When I say storytelling, I’m not talking about writing a novel or creating clever copy for an ad campaign. Great storytelling is all about conveying your unique perspective. It is all about conveying a truth and using that truth to get what you want (influence).
It can be as simple as explaining your point of view on something in the office, communicating a sales pitch to a potential client, negotiating to buy a car or chatting with a new prospective friend you just met. Whatever it is, your potential influence in your current scenario revolves around your ability to relay perspective in a way that also reflects empathy and to do so as authentically as possible.
I am not one to sit here and tell you that I have totally figured out how to do this, but I have learned quite a few things about the best way to do so.
Here are 3 things I have realized are paramount to telling your story and creating lasting influence in the process.
It’s OK to be wrong.
In a work or personal setting, you don’t always have to be right. Shocker, I know!
Some of the most intelligent, driven and successful people I know admit all the time that they don’t know the answer to something. You don’t have to tell a perfect story in selling yourself, your product or your vision. Admit your shortcomings and lead with curiosity to overcome them. The ultimate influencer Tony Robbins leads with the fact that he doesn’t have it all figured out, is not a guru and tells his story as such.
In my capacity in corporate sales, it took me a while to realize that the best sellers are those who are open and transparent with their narrative. Sell what you have, admit what you don’t and work to fill the gap.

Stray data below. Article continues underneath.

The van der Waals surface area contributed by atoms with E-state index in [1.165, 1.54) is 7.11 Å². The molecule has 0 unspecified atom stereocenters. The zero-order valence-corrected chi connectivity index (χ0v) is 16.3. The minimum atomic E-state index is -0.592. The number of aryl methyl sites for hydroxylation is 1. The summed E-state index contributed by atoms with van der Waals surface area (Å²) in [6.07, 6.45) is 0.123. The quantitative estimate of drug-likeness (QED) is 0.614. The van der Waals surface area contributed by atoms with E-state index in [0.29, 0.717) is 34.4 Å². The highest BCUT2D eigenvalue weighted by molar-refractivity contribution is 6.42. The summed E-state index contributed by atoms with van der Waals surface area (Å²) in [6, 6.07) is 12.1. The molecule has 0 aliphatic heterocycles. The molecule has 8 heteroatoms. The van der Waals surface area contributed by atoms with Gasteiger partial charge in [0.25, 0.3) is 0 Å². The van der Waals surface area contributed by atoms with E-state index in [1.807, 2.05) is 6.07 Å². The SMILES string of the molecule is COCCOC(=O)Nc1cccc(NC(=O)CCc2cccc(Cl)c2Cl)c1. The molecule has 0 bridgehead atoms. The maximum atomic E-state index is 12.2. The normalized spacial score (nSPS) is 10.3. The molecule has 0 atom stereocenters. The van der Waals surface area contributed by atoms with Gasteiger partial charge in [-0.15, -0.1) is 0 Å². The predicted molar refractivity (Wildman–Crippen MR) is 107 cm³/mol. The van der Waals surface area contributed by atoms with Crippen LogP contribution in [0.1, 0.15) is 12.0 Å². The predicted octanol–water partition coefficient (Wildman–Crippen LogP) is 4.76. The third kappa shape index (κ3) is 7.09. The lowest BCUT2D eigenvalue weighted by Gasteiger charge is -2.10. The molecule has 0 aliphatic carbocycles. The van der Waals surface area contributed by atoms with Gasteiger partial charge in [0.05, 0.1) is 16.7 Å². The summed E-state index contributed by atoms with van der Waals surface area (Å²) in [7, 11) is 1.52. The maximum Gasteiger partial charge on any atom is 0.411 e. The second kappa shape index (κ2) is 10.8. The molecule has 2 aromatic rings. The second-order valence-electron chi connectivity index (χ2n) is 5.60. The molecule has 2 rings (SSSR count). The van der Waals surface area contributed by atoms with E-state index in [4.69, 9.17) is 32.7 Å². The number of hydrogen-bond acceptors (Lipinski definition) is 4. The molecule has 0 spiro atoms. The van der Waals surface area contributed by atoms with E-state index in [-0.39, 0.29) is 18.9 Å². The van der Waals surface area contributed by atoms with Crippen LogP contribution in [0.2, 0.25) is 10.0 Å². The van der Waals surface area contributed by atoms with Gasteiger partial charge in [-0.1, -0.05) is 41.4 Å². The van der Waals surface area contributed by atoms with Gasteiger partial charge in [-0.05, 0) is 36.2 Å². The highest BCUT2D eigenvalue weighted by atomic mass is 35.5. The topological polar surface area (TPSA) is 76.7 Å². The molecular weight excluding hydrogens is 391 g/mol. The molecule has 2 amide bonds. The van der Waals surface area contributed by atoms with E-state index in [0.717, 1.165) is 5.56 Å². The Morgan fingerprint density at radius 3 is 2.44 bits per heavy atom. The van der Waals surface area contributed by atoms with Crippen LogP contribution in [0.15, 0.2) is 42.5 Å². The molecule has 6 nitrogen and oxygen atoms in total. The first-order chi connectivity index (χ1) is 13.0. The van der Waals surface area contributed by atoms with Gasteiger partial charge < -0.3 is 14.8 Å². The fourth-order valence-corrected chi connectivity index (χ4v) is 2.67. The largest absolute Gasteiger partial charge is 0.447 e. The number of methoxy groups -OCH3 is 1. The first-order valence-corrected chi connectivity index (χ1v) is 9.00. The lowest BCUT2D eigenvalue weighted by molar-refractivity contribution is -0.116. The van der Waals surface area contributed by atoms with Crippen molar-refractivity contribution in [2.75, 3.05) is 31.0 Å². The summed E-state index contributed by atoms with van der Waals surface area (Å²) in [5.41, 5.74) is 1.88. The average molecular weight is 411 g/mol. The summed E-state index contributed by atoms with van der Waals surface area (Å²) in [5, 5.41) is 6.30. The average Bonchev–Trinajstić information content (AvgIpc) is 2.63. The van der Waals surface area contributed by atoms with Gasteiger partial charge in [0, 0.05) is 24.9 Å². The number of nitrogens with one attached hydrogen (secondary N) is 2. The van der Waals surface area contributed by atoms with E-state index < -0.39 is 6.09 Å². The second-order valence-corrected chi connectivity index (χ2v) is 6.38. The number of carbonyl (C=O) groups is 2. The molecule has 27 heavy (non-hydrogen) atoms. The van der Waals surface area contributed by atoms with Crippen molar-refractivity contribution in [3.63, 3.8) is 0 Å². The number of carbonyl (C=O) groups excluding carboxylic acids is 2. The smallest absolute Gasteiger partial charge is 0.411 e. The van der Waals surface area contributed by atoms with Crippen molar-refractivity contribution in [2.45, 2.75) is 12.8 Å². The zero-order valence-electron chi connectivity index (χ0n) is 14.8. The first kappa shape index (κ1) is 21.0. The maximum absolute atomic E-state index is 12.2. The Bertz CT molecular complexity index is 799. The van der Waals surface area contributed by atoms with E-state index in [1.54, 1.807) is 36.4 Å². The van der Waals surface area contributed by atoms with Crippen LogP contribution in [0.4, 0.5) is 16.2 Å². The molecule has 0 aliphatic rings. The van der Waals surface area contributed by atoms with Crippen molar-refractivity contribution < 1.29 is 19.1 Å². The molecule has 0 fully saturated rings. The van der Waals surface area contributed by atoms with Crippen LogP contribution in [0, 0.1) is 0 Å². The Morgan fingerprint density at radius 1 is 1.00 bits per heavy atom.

Now, as an entrepreneur, I rely on this understanding in telling my story and when building my influence. In building PRSUIT, I openly admit that I don’t know everything when it comes to online marketing, advertising, etc., but I do have a passion for learning it. This has gone a long way for me and has created some very authentic and strong relationships with those who find this transparency valuable.
Don’t please the crowd or sell the dream.
This is the biggest pitfall I see. It’s far too easy to sell the dream, but it’s not easy to deliver on what you promise when you do so. This is the biggest beef I have with today’s gurus in that they tend to sell what people want to hear but they themselves don’t have the answer to the problem or the blueprint to attain the dream (which is OK… but they don’t admit it!). People buy what these gurus are selling but ultimately end up disappointed once they realize the gurus are just like them – unsure and uncertain.
The most powerful influencers on the planet are successful because they sell the dream but they also sell their humility in working towards that dream.
The same applies in your life when you are trying to get your way or assert your influence on someone or something.
Have an idea for the next great app? Tell how it will change the world AND how it will do it. Acknowledge the challenge and reflect on how your path to get there is unique.
Want to work your way up the ladder at your job? Tell your manager this and explain all the little things you are doing to get there. Don’t just sell a blanket claim.
I have learned that authenticity goes a long way. A long, long way.
You can try to change yourself all you want (which is a good thing!), but you should always leverage your core personality traits and lean on those when telling your story.
When I first started in sales, I didn’t have the requisite knowledge base or industry understanding to be a truly effective seller. So out of necessity, I relied on being the most outgoing, social seller on the block. This flopped as that was not the real me. I should have relied on my ability to learn quickly (I have always been quite book smart) rather than creating a story around something I truly was not.
I only became truly effective once I committed to learning the ins and outs of my industry, casting aside the fake facade I had adopted and instead led with being a smart, technical and very knowledgeable seller. That was my true story and should have always been. That is the story I tell now and has allowed me to be immeasurably more successful. Lesson: be your self when telling your story.